Choosing the right ski gear is tough enough. But once you’ve made your choice, it’s important that you properly maintain your ski wear. It might seem a drag, but keeping your stuff clean and properly stored can make the difference between one year’s use, and many years’ use. Or stinky clothes, and non-stinky clothes. So if you plan on hitting the slopes again in the future, we made this guide for you. Learning how to wash snow clothes can save you a lot of money, and make you smell better.
Before we get started, we would like to suggest everyone read your manufacturer’s directions on how to properly care for your outerwear, whether it may be specified on the tags when bought, or even on the tags located in the jacket itself. This applies to those who want to know how to wash waterproof jackets so they don’t lose their magic, as much as those who don’t know how to wash ski gloves without losing warmth and grip.
What Are Technical Fabrics?
Technical fabrics are designed to be waterproof and warm, as well as breathable. This allows you to stay warm on the slopes when you’re not active, but remain cool when you are exerting yourself. They have breathable inners and waterproof outers, so washing them is not as simple as normal garments. Whether you visit the slopes once a year or you chase the seasons around the globe, knowing how to wash a winter ski jacket at home is essential.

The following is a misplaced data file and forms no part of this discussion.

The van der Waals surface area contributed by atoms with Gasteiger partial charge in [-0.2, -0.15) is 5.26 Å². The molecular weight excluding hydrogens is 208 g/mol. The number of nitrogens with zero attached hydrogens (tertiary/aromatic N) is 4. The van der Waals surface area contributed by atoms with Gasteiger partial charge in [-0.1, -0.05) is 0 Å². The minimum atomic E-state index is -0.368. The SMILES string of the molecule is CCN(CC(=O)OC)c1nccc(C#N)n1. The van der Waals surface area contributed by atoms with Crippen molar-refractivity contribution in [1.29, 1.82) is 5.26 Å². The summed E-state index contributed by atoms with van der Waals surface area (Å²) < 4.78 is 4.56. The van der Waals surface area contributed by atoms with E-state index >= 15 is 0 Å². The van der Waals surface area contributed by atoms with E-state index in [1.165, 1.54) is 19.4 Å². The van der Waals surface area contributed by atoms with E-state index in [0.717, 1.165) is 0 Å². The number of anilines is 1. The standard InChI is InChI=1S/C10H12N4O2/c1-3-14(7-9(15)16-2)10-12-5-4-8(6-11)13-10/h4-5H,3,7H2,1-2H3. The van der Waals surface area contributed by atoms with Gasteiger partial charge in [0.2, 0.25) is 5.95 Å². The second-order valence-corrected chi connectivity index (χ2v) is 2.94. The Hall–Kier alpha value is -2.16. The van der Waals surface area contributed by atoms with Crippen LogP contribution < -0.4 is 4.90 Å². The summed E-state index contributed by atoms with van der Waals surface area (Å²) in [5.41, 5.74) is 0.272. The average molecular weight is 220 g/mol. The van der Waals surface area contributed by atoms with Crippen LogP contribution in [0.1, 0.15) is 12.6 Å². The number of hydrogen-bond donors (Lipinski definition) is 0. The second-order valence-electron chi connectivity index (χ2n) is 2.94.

Learning how to wash insulated ski jackets properly (and the rest of your gear) will ensure that these technical fabrics keep performing, so you can stay both warm, and cool, on the slopes.
Some people find this a weird topic and it is sometimes skipped over because we are all interested in skiing and boarding, not the clean-up afterwards. Also, like most people, they are unsure how to care for it so it lasts well into its lifetime, as we all know, the gear isn’t cheap.
As the name suggests though, there is a little more to technical fabrics than that explainer does justice to. Which can make choosing the right technical gear, well, kinda tricky. Luckily, we already prepared for this, so check out our technical outerwear guide if you want to know more.
Why Wash Ski Gear?
Just in case it isn’t obvious enough as we write this post, yes, you do have to wash your snow gear! Just like your normal clothes, snow gear gets dirty and smelly over time and needs some TLC on occasion. Even more importantly, if you don’t wash your gear it can become less effective. If you’ve ever noticed that your jacket seems to be taking on water like a sponge, and not repelling it, that’s called wetting up. It’s pretty natural to assume that you need a new jacket: but actually, you might just need to wash it. We’ll cover this in more detail later, but yes, if you don’t wash your gear it can actually stop working. Also yes, you can fix this by simply washing it.
There aren’t any fancy contraptions needed either. If you have your own washing machine, you’re ready to start washing your gear.
Before you just chuck it in the wash, let’s break it down into the nitty-gritty of the outerwear. Your jacket and pants should be made up of two main parts, the waterproof/breathable membrane, and the outer fabric of the garment. These components make up the effectiveness of the outerwear in snowy conditions, so if these are not cared for properly, it could make you too hot, too cold, and even wet, which is not fun at all.
So the question is less of why to wash your ski jacket: you need to know how to wash a ski jacket.
How To Wash Ski Gear